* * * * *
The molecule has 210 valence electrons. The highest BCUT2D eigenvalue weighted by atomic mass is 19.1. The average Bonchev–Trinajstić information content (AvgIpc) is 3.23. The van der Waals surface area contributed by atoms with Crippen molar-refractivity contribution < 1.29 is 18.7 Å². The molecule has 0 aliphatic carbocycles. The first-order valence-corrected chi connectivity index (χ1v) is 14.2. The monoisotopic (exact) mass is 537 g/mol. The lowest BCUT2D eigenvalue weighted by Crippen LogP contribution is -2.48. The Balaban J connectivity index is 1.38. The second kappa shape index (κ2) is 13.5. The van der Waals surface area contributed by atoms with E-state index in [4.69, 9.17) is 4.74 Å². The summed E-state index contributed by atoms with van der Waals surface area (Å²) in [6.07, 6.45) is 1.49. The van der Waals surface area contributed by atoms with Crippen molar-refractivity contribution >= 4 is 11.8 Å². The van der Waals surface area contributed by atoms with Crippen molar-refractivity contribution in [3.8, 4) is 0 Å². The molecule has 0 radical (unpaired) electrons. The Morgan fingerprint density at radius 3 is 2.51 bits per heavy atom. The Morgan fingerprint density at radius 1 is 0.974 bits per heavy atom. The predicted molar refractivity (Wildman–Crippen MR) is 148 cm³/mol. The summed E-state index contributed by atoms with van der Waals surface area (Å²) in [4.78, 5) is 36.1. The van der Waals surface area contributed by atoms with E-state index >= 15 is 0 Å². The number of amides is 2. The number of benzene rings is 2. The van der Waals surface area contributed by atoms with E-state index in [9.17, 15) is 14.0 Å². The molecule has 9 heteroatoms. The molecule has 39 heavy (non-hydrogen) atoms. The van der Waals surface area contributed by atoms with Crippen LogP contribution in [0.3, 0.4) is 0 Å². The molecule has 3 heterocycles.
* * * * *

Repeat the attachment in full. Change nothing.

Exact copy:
The molecule has 210 valence electrons. The highest BCUT2D eigenvalue weighted by atomic mass is 19.1. The average Bonchev–Trinajstić information content (AvgIpc) is 3.23. The van der Waals surface area contributed by atoms with Crippen molar-refractivity contribution < 1.29 is 18.7 Å². The molecule has 0 aliphatic carbocycles. The first-order valence-corrected chi connectivity index (χ1v) is 14.2. The monoisotopic (exact) mass is 537 g/mol. The lowest BCUT2D eigenvalue weighted by Crippen LogP contribution is -2.48. The Balaban J connectivity index is 1.38. The second kappa shape index (κ2) is 13.5. The van der Waals surface area contributed by atoms with E-state index in [4.69, 9.17) is 4.74 Å². The summed E-state index contributed by atoms with van der Waals surface area (Å²) in [6.07, 6.45) is 1.49. The van der Waals surface area contributed by atoms with Crippen molar-refractivity contribution >= 4 is 11.8 Å². The van der Waals surface area contributed by atoms with Crippen molar-refractivity contribution in [3.8, 4) is 0 Å². The molecule has 0 radical (unpaired) electrons. The Morgan fingerprint density at radius 3 is 2.51 bits per heavy atom. The Morgan fingerprint density at radius 1 is 0.974 bits per heavy atom. The predicted molar refractivity (Wildman–Crippen MR) is 148 cm³/mol. The summed E-state index contributed by atoms with van der Waals surface area (Å²) in [4.78, 5) is 36.1. The van der Waals surface area contributed by atoms with E-state index >= 15 is 0 Å². The number of amides is 2. The number of benzene rings is 2. The van der Waals surface area contributed by atoms with E-state index in [9.17, 15) is 14.0 Å². The molecule has 9 heteroatoms. The molecule has 39 heavy (non-hydrogen) atoms. The van der Waals surface area contributed by atoms with Crippen LogP contribution in [0.3, 0.4) is 0 Å². The molecule has 3 heterocycles.